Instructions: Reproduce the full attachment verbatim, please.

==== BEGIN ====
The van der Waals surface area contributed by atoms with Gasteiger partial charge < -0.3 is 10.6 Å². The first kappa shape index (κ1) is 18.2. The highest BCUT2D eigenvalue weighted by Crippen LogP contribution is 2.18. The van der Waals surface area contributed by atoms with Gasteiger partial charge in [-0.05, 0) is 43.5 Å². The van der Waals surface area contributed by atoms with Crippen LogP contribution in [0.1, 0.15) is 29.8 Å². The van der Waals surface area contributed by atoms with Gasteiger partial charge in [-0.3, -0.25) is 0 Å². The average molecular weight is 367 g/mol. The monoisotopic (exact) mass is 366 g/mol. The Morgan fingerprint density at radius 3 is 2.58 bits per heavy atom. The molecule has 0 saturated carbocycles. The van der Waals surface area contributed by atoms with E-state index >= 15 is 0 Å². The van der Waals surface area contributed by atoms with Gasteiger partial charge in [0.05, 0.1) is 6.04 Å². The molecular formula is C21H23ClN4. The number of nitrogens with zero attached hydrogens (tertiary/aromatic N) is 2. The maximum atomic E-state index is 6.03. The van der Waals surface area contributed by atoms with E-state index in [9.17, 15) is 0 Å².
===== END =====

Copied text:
The van der Waals surface area contributed by atoms with Gasteiger partial charge < -0.3 is 10.6 Å². The first kappa shape index (κ1) is 18.2. The highest BCUT2D eigenvalue weighted by Crippen LogP contribution is 2.18. The van der Waals surface area contributed by atoms with Gasteiger partial charge in [-0.05, 0) is 43.5 Å². The van der Waals surface area contributed by atoms with Crippen LogP contribution in [0.1, 0.15) is 29.8 Å². The van der Waals surface area contributed by atoms with Gasteiger partial charge in [-0.3, -0.25) is 0 Å². The average molecular weight is 367 g/mol. The monoisotopic (exact) mass is 366 g/mol. The Morgan fingerprint density at radius 3 is 2.58 bits per heavy atom. The molecule has 0 saturated carbocycles. The van der Waals surface area contributed by atoms with E-state index >= 15 is 0 Å². The van der Waals surface area contributed by atoms with Gasteiger partial charge in [0.05, 0.1) is 6.04 Å². The molecular formula is C21H23ClN4. The number of nitrogens with zero attached hydrogens (tertiary/aromatic N) is 2. The maximum atomic E-state index is 6.03. The van der Waals surface area contributed by atoms with E-state index in [9.17, 15) is 0 Å².